Maryland committee gives OK to begin Lasix survey study for 2-year-olds

By: Tom LaMarra

Posted: Aug. 1, 2020

The Maryland Equine Safety, Health and Welfare Advisory Committee July 31 approved a motion authorizing a survey study of all 2-year-olds who race in the state this year to determine the extent of exercise-induced pulmonary hemorrhage.

The committee, which falls under the Maryland Racing Commission, said the process of veterinarians taking video endoscopies will begin with the first 2-year-old races at Laurel Park. No 2-year-old races have been run this year—an agreement between the Maryland Thoroughbred Horsemen’s Association and The Stronach Group/Maryland Jockey Club on a no-Lasix “pilot program” ended the impasse that has forced 2-year-olds to race out of state for two months—but a ruling from the Maryland Administrative, Executive and Legislative Review Committee on an emergency regulation allowing non-Lasix 2-year-old races was expected within days.

The majority of the committee voted to move forward with the survey study after a lengthy back-and-forth over the objective of the endeavor and questions by TSG officials whether the survey study would be “independent” under its current structure. TSG officials also argued that language in the company’s agreement with the MTHA allowed for a broader study of use of race-day Lasix regardless of the age of the horses, but MTHA officials disagreed; that issue wasn’t brought up when the committee first discussed the 2-year-old survey study in late July.

MRC Executive Director Mike Hopkins said the racing commission directed the committee, which was created as part of the Racing and Community Development Act of 2020, to survey 2-year-olds only through Dec. 31, 2020.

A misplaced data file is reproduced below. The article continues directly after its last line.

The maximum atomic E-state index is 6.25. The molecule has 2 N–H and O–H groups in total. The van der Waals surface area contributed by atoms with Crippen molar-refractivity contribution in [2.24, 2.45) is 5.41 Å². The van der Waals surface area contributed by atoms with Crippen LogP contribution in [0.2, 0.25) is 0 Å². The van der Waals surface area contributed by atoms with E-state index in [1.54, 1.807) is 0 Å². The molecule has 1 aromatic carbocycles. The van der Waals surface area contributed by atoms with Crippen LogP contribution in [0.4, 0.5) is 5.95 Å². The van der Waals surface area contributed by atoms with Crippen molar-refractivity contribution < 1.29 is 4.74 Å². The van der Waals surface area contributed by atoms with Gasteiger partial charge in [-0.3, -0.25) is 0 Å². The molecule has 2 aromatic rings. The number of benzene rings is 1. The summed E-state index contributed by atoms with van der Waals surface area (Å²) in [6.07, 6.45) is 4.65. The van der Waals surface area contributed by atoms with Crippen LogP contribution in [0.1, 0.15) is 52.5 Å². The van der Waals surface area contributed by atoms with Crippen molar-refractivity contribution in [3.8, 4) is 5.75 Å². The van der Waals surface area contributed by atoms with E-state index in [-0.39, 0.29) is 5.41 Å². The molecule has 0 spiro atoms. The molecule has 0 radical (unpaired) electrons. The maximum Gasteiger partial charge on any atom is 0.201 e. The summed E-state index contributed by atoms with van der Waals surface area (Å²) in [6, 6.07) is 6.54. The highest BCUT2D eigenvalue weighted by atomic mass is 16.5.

“The decision the racing commission made is consistent with the agreement entered into by the MJC and MTHA,” said MTHA counsel Alan Foreman, who helped draft the agreement. “Our view is when the horsemen agreed to the elimination of Lasix in 2-year-olds, they wanted (the effect of that action) studied. We’re pleased with what the committee has done. This is something no one else is doing.”

“It’s impossible to make this a study to do everything,” said committee member Dr. Michael Harrison, President of the Maryland Horse Breeders Association. “This is a survey that will garner tremendous useful information.”

During the last meeting of the new committee in July, it was estimated the scoping of up to 1,000 2-year-old starters would cost about $70,000. The MTHA and MJC agreed to fund it, and the MHBA also said it would contribute financially. TSG Chief Veterinary Officer Dr. Dionne Benson during the July 31 meeting indicated the company “will have to agree to protocols and parameters and objectives” in order to participate in funding the survey. She suggested the group take more time to contact and employ researchers, including one who could draft a budget.

“I’m not someone who believes in kicking the can down the road,” said MRC member Dr. Thomas Bowman, who chairs the committee. “This is an initial study requiring a very low budget, which is the key. At some point we need to get going on this and I think it needs to be today.”

Dr. John Sivick, a committee member who is part of a Laurel-based veterinary practice, said the veterinarians are willing to participate in the scoping survey and that the objectives “were very clear.”

“To undertake the study the Maryland Jockey Club wants is great in theory but a little out of our scope, at least for now,” Sivick said. “It should be very easy to get done what we need to get done.”

Hopkins said the MRC would maintain all records, including the video endoscopies and information sheets submitted with each horse. He said the videos of each procedure would allow for multiple individuals to gauge the level, or grade, of EIPH.

Bowman said the committee can entertain “add-on” parameters in the future pending further discussions between the MTHA and TSG/MJC, but that he wanted the process underway so the first 2-year-olds to race in Maryland this year are video scoped. “The faster we get started the more the numbers accumulate,” he said.